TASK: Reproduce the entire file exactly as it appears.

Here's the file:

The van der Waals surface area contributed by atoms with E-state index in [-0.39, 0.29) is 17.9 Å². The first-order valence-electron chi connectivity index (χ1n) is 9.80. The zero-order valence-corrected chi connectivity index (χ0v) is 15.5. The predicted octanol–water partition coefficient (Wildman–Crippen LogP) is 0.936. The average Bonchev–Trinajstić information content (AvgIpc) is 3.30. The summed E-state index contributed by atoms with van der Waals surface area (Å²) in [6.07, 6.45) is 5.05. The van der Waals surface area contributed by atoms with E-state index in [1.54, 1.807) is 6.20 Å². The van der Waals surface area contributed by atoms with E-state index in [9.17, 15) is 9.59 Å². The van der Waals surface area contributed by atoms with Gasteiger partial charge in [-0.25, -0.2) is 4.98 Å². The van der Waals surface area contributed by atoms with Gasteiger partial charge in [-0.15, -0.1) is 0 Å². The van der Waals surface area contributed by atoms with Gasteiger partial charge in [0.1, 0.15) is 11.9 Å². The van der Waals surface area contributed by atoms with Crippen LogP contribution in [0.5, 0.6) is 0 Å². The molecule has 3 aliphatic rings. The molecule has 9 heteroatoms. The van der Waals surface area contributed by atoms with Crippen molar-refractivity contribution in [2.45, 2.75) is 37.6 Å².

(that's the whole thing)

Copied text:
The van der Waals surface area contributed by atoms with E-state index in [-0.39, 0.29) is 17.9 Å². The first-order valence-electron chi connectivity index (χ1n) is 9.80. The zero-order valence-corrected chi connectivity index (χ0v) is 15.5. The predicted octanol–water partition coefficient (Wildman–Crippen LogP) is 0.936. The average Bonchev–Trinajstić information content (AvgIpc) is 3.30. The summed E-state index contributed by atoms with van der Waals surface area (Å²) in [6.07, 6.45) is 5.05. The van der Waals surface area contributed by atoms with E-state index in [1.54, 1.807) is 6.20 Å². The van der Waals surface area contributed by atoms with E-state index in [9.17, 15) is 9.59 Å². The van der Waals surface area contributed by atoms with Gasteiger partial charge in [-0.25, -0.2) is 4.98 Å². The van der Waals surface area contributed by atoms with Gasteiger partial charge in [-0.15, -0.1) is 0 Å². The van der Waals surface area contributed by atoms with Gasteiger partial charge in [0.1, 0.15) is 11.9 Å². The van der Waals surface area contributed by atoms with Crippen LogP contribution in [0.5, 0.6) is 0 Å². The molecule has 3 aliphatic rings. The molecule has 9 heteroatoms. The van der Waals surface area contributed by atoms with Crippen molar-refractivity contribution in [2.45, 2.75) is 37.6 Å².